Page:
Perched atop a lofty canyon, wedged between the Great Basin and the Rocky Mountain ranges, lies a singular ski resort called Alta…
Alta Ski Area's favorable position entices prodigious powder dumps of the finest and deepest quality. Supercharged by the Pacific Ocean, storms are wrung of humidity as they cross the vast desert basins of Nevada. They pick up a bit of extra moisture when crossing the Great Salt Lake before they slam into the Wasatch Front and are forced to rise some 6,000 feet to cross the mountain range—with Alta blocking the path.
Since 1938 Alta has stood guard over narrow Little Cottonwood Canyon and skiers have traveled from faraway places to experience the magic. There’s something undefinable about the energy in this canyon and some spend a lifetime attempting to collect as many ‘Alta Magic’ moments as possible.
The latest ‘Steeped in Tradition’ story out of Alta retells the (in)famous February 2021 Interlodge event. Having been trapped in my partner’s 16x16’ room beneath the Wildcat Chairlift for the 60-hour duration myself, this is a story that resonates in my bones as loud as the heavy artillery that was used to keep avalanches at bay. Interlodge is a rare condition in the skiing world, one that only those present in Little or Big Cottonwood Canyons may be lucky enough to enjoy.
Interlodge status is imposed when storms rage with such fury that it is no longer possible for crews to keep pace with avalanche mitigation efforts. The threat of large avalanches grows so severe that Interlodge is issued, making it illegal to leave the shelter of your building. Interlodge isn’t rare per se, but it typically only lasts a couple of hours. This Interlodge event eclipsed all records at a mind-numbing 60 hours with 103" of snow and 210 recorded avalanches. While most waited it out in the comfort of their hotel rooms, Alta’s fine employees worked tirelessly to keep the town safe. Was the wait worth it? Judge for yourself…
There’s more to uncover with ‘Steeped in Tradition.’ I recommend time traveling back to the halcyon days of 1945 when lifts were slower and things were simpler. Follow Margie of the Wasatch as she visits the Alta lodge, enchanting most of the ski instructors and the handsome Snow Ranger, Sverre Engen, in the process. You could find no finer story that captures the essence of the tradition and history of Alta Ski Area. See if you can spy a familiar run or a beloved scenic vista as Margie charges across the terrain on her long wooden skis.
Alta wouldn’t deliver dreams on a daily basis if it weren’t for the heartfelt hours that the ski area’s employees dedicate to keep the place humming. I can vouch for this fact when my boyfriend crawls out of bed at 4:30 AM in the dark to climb up the mountain and shoot down avalanches alongside his fellow Ski Patrollers. It’s the snowmaking crew, the groomers, the plow drivers, maintenance folk and electricians whose work largely goes unnoticed. In the darkest hours, the work gets done. See it all come to light in ‘Nightshift’ and ‘Patrol.’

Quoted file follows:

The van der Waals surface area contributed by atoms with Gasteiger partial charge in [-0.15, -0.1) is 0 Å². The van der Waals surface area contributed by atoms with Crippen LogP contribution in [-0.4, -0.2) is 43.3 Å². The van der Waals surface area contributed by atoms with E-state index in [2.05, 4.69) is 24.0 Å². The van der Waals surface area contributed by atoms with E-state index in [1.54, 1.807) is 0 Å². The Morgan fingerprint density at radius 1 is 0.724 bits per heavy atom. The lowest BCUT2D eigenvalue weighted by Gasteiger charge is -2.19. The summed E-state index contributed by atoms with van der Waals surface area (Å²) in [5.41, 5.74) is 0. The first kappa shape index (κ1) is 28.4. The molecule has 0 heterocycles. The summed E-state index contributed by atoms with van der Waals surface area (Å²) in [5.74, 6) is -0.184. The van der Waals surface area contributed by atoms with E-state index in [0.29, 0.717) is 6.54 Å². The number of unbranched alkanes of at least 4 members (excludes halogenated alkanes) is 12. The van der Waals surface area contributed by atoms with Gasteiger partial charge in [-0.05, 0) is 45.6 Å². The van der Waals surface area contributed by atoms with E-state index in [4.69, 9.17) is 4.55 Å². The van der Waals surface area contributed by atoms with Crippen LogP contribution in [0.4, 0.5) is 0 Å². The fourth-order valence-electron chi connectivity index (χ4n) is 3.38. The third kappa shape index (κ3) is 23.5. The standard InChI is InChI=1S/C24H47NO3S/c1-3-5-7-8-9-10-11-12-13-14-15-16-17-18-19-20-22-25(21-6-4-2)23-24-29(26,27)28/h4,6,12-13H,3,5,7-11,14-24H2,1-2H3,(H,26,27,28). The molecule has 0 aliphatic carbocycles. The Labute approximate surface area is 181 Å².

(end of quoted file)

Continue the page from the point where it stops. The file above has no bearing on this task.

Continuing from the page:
Another factor that sets Alta apart is the people and the community with ties to this high canyon enclave. Meet the Pollard siblings who grew up at the base of Alta and now ski alongside each other on the elite Freeride World Tour. There’s Lee Cohen, a photographer whose enthusiasm for Alta was waned little since his arrival over 40 years ago. Surely, you’ve seen Lee’s countless magazine cover photos and flawless powder shots. Tears welled in my eyes watching ‘The Farmer’ which commemorates a colorful and iconic character famed in Alta lore. Then there’s Mali, an adventurous nurse and fellow skier who has settled in and made Alta her home.
Alta is such a precious place. We all want the canyon to endure well into the future. Learn about stewardship and the effort to plant 40,000 seedlings in ‘Environment’. It’s hard to imagine today, but in the silver mining heyday of Alta’s frontier past, the canyon was almost entirely denuded of trees. A barren wasteland piled high with mine tailings marred the vista. It is because this place beguiles the soul that people have cared enough to restore and mitigate the environmental havoc miners once wrecked. There may be thousands of tunnels underneath our ski tracks, but many of the trees you spy have been replanted by loving human hands.
Alta isn't like other ski areas. It's a place where the soul of skiing lives on. It's the people, the traditions, the atmosphere and the landscape that make this resort so distinct. Alta is a place where stories and the culture of skiing thrive. Go find out for yourself what it is to experience 'Alta Magic.'
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